Unfortunately, our watch commander is part of the problem as well. He has no business making the decision he did without the agreement of the constable that wrote the ticket. It is also very poor form to make the comment that he did. I had something similar happen to me where the watch commander had extensive experience with drug enforcement and none with traffic enforcement. I went to him and suggested that if someone ever asked me for advice about drug enforcement, I would defer to him as he had the experience, and not minimize the advice he would give. I also said that I would expect him to do the same with me for traffic related matters. I think I made an impression.

Hi, does one know at what

Hi, does one know at what point a "Mirror finish" becomes illegal?

I preseume that a window company that is transporting a large mirror in a vertical position is required to cover it while on the roadway so as not to distract/blind other drivers or pedestrians.

I have seen some vehicles with a 'mirror finish' tinted windows that are not fully like a mirror, but they are say half of a mirror-reflective state.

What are the laws regarding this? Where do I find out this info, if you don't know?

Many thanks, great website!

Contrary to Vehicle Inspection Manual

The vehicle inspection manual advises that a vehicle must be rejected if any window film is a reflective (silvered) type. Since these standards are set under the Motor Vehicle Act, failure to follow them would be an offence:

219 (1) A person must not drive or operate a motor vehicle or trailer on a highway or rent a motor vehicle or trailer unless it is equipped in all respects in compliance with this Act and the regulations.

Window tinting

From what I have been seeing lately, the RCMP is in love with super dark window tint on their unmarked Suburbans and Explorers.  During the day, it seems thats the easiest way to pick them out, if you can't see through the car windows, most likely its an unmarked patrol car. Same thing at night but its a little harder to spot.  No one wants to be caught passing one of these, even at a slow speed. Its one of my cardinal rules.  

Window Tint 2.0

Hi,

I have been reading all the comments with interest. Our two families will be moving from Manitoba to Kelowna in the fall. Our vehicle and my son's truck are both tinted, we bought them both used. So what do we do?

I understand the rational of no tint on the front doors is that the fire dept. won't be able to extracate you from the vehicle, well we own a PT Cruiser and there's no way they'd get us through those windows.

Comments appreciated. 

Vehicle Inspection

Once you have moved here you will be required to license your vehicle in B.C. Part of that process is undergoing inspection at a designated inspection facility. You will not pass with illegal tint installed so it would be best to start investigating removal.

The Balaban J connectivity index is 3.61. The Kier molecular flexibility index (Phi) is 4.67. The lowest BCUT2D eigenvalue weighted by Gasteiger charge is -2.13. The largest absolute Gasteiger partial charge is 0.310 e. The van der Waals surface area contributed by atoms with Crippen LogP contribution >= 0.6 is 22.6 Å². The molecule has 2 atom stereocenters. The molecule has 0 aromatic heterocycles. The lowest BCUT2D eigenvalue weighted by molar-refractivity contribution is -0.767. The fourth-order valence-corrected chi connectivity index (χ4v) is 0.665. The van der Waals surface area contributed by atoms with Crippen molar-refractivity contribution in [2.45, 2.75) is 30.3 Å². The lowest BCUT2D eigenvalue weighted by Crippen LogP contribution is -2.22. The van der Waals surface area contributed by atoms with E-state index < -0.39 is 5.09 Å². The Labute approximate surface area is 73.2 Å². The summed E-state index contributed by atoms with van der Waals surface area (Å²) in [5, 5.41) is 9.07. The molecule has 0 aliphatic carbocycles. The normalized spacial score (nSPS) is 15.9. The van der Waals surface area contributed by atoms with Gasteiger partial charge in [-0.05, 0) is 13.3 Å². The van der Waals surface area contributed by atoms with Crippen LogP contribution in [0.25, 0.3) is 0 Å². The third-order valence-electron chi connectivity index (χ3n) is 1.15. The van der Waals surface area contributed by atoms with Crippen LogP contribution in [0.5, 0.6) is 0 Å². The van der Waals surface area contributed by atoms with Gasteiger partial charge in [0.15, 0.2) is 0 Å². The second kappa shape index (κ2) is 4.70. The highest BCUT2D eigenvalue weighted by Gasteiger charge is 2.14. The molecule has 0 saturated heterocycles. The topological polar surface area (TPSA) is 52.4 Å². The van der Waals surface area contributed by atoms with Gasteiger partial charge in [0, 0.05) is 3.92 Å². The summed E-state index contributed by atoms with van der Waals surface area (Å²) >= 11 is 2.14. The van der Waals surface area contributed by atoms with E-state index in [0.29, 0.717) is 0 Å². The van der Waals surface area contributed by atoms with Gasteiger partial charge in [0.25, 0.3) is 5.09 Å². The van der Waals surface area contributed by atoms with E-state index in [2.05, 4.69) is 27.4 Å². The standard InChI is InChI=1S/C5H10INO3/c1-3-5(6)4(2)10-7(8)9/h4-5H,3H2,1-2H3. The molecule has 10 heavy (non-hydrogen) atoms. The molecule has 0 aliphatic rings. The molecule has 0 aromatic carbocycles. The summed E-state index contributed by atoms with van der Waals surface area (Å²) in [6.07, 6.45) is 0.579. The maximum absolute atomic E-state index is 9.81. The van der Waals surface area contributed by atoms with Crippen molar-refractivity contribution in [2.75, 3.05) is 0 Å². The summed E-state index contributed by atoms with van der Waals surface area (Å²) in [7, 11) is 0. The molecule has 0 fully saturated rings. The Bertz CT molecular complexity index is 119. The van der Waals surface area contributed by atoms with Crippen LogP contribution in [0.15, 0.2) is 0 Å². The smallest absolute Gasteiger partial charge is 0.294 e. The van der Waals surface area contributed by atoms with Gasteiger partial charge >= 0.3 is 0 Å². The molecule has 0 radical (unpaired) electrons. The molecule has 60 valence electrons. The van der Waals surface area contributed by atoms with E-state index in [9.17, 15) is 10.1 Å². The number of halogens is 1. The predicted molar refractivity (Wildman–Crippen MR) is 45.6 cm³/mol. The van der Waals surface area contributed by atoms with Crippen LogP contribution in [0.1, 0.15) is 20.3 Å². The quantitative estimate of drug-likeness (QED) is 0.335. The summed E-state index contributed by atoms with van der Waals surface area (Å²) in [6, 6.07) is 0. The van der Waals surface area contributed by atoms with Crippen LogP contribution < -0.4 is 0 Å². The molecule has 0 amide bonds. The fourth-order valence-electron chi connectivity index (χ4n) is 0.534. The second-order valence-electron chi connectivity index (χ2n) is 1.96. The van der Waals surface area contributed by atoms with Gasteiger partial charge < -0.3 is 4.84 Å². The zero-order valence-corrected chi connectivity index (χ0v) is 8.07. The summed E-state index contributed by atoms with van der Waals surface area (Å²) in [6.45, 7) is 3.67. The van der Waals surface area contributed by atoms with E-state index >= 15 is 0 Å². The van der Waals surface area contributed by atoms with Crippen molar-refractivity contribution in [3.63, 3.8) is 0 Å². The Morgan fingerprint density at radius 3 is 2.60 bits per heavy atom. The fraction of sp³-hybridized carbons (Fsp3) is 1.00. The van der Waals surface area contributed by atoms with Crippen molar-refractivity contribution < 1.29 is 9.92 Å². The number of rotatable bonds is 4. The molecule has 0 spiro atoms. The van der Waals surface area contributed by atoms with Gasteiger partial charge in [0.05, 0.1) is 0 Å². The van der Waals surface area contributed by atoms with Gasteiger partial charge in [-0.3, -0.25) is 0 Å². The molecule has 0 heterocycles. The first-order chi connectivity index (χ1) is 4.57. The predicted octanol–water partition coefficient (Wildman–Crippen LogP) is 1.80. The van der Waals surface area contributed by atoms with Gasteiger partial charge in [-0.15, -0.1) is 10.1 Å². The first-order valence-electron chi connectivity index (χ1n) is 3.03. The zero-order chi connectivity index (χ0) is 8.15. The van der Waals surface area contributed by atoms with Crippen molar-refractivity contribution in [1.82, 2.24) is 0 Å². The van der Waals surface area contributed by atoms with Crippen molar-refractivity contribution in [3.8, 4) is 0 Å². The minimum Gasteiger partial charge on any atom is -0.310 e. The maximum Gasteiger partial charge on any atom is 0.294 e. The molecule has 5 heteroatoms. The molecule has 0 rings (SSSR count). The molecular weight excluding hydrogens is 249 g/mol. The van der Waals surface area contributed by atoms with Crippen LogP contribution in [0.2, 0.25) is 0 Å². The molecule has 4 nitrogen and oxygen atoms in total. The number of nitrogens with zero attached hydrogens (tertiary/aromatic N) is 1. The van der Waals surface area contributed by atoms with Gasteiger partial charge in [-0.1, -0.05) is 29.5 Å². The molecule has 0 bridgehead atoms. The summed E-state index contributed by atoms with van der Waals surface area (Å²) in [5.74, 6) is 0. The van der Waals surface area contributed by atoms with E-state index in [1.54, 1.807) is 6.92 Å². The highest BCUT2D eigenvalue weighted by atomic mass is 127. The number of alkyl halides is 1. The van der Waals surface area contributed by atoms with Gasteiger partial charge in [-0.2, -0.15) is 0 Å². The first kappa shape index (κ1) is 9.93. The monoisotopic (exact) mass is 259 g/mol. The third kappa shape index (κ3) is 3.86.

Window tint 2.0

The tint is 50% ( I'm not talking about 35 or 20%), you can see well at night, and it cuts some of the glare during the day. I have no problem seeing bicycles, or pedestrians at night. So if I have this on my front doors they will make me remove it?

Tint Removal

If it is tint applied to the surface of the glass, it must be removed.

If it is tint incorporated into the glass by the glass manufacturer and does not meet standards or is not marked to standard, it must be removed.

I never heard that idea, before!

 

I understand the rational of no tint on the front doors is that the fire dept. won't be able to extracate you from the vehicle, well we own a PT Cruiser and there's no way they'd get us through those windows.

Comments appreciated. 

I had always assumed that tinted windows on the front doors were illegal because they could not only spoil a driver's ability to see through them at night, but also make it impossible to see the driver - and where he/she is looking. I hate 'em, being in the habit of seeking eye contact with any other road user who I might be in potential conflict with.

As for extraction of the occupants following a crash, the windshield makes the most sense; apart from the likelihood that the passenger's airbag will probably have popped it out of shape from the inside, it's a much bigger space to get a body through without causing further injury.

But hey, as our site host has said, your vehicle(s) will be subject to a Government Inspection here in BC as a condition of licensing and insurance being provided. There's lots of useful information on that, here, including mention of the New West Partnership Trade Agreement.